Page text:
The World of Max Roach- by Bill Mithoefer

Loyal reader Bill Mithoefer took it upon himself to write this bio of Max Roach, who recently passed away. Thanks Bill!

Born in Newland, North Carolina on the 10th of January in 1924, Max Roach spent his formative years in Brooklyn, New York. When he was 19 and 20, Roach played in the bands of Benny Carter and Coleman Hawkins. At 21, he became the eye of the storm that was the bebop revolution, developing a fluid poly-rhythmic style that would underpin the seminal bebop recordings of Charlie Parker, Dizzy Gillespie, and the fascinating swing/bebop hybrid stylings of Dexter Gordon and Don Byas.

To listen to Roach’s oeuvre is to follow the history of jazz, and to reflect on the restless stylistic innovations undertaken by the music’s greatest practitioners. On his first date with Charlie Parker, Roach held time and blasted through Parker’s reworking of “Cherokee,” “Koko,” a musical tour de force.


His style revolved around building up a layer of rhythms, focusing as much attention on a song’s melody as on the beat. Roach responded rapidly and intuitively to both soloists’ ideas and the underlying rhythmic flow, initiating a conversation with the other musicians that other drummers initially found challenging. His elevation of the drums to the foreground and center of small ensembles was exploited to full advantage by later drummers such as Art Blakey, Roy Haynes and Elvin Jones, but much of the early innovation came from Roach’s reconstruction and revolution of Kenny Clark’s earlier work.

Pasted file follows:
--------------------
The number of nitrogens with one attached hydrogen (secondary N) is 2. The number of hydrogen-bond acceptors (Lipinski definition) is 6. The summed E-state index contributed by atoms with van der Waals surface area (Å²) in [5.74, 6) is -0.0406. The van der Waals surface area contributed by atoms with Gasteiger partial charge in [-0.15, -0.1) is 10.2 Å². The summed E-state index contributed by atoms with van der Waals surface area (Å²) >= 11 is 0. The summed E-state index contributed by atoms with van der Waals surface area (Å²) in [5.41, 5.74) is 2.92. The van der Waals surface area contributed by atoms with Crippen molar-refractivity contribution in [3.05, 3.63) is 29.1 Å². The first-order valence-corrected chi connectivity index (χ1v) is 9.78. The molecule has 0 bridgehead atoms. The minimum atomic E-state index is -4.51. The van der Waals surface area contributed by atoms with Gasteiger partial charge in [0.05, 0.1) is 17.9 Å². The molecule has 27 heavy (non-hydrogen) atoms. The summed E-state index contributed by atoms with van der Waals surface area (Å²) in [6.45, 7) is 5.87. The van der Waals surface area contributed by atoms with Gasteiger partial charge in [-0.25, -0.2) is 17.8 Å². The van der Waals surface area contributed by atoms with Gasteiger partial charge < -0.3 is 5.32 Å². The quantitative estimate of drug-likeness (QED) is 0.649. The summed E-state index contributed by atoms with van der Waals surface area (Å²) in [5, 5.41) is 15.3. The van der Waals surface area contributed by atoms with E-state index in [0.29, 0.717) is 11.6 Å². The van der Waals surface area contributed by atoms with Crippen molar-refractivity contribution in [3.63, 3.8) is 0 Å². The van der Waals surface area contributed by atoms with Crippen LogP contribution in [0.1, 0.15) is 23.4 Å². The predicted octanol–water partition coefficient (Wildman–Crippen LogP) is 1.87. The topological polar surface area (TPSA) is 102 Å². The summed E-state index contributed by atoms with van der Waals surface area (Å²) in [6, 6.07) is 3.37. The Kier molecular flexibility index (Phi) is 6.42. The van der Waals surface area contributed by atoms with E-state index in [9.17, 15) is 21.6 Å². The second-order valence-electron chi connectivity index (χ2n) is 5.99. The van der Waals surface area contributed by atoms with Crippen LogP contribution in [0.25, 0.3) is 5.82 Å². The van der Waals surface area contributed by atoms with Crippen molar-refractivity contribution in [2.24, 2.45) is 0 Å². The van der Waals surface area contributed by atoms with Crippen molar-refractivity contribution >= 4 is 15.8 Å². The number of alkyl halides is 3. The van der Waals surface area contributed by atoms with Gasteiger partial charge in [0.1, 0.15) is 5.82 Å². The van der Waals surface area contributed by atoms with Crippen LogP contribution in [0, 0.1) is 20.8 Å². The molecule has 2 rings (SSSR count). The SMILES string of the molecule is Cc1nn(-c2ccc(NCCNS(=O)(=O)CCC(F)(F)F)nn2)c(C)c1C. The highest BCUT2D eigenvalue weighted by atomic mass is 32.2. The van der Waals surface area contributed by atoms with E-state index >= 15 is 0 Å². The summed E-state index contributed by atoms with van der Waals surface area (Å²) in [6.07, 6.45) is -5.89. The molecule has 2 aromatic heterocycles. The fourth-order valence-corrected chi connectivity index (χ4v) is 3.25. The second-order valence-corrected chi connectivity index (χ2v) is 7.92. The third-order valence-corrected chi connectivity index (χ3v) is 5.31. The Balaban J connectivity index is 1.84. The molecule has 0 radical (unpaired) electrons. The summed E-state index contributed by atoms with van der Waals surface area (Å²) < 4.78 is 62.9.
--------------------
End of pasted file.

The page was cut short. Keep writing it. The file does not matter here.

In 1946, Roach was involved in Bird’s ill-fated solo on Howard McGhee’s recording of “Loverman,” which some consider his worst recording and others find to be his most brilliant in it’s sheer pathos, an honest reflection of a saxophonist’s low point. Loverman
In 1947, Roach underpinned the rhythm in Bird’s recording of “Donna Lee,” Miles Davis’ reworking of a Fats Navarro melody, arguably one of the most highly studied tunes by students of bop.

By 1946, Roach was involved in Davis’ first attempts to render a softer impressionistic touch in his “Birth of the Cool” recordings. Roach’s sensitivity as a drummer, already evident on Parker vehicles such as “Embraceable You,” and “Parker’s Mood,” added a deeper dimension to these mellifluous recordings. He also had his first sessions as a leader, with James Moody and Kenny Dorham which included the interesting meditation on “All The Things You Are,” entitled “Prince Albert.” When 1950 rolled around, Roach had already recorded and gigged with the likes of Sarah Vaughn, Dizzy Gillespie, J.J. Johnson, Stan Getz, Bud Powell, Fats Navarro, Lee Konitz, Sonny Stitt, Flip Phillips and Kai Winding.

The early fifties saw Roach continuing his fruitful association with Charlie Parker, while helping the bop founders progress in a series of recordings with Thelonius Monk and Sonny Rollins. Monk was still considered fairly “outside” by modern jazz critics, but Roach’s open mind and innovative approach enabled him to augment Monk’s polyphonic piano rhythms on early recordings such as “Trinkle Tinkle,” and “Reflections.”

One of the distinctions that set Max Roach apart from some of his peers, was his attention to the social amelioration and recognition of African-Americans in America society. As saxophonist Jimmy Heath explained, “It was his technique, and his concepts were so innovative. But he wasn’t only a drummer. The thing about Max was he was always fighting for the rights of African-American people, that we were creative, worthy people.” Heath recalled an incident when Mr. Roach took to the stage at a Miles Davis show with a protest sign, “something to do with Africa or black people,” and “Miles was like, ‘Man, why did you have to do that during my set?’”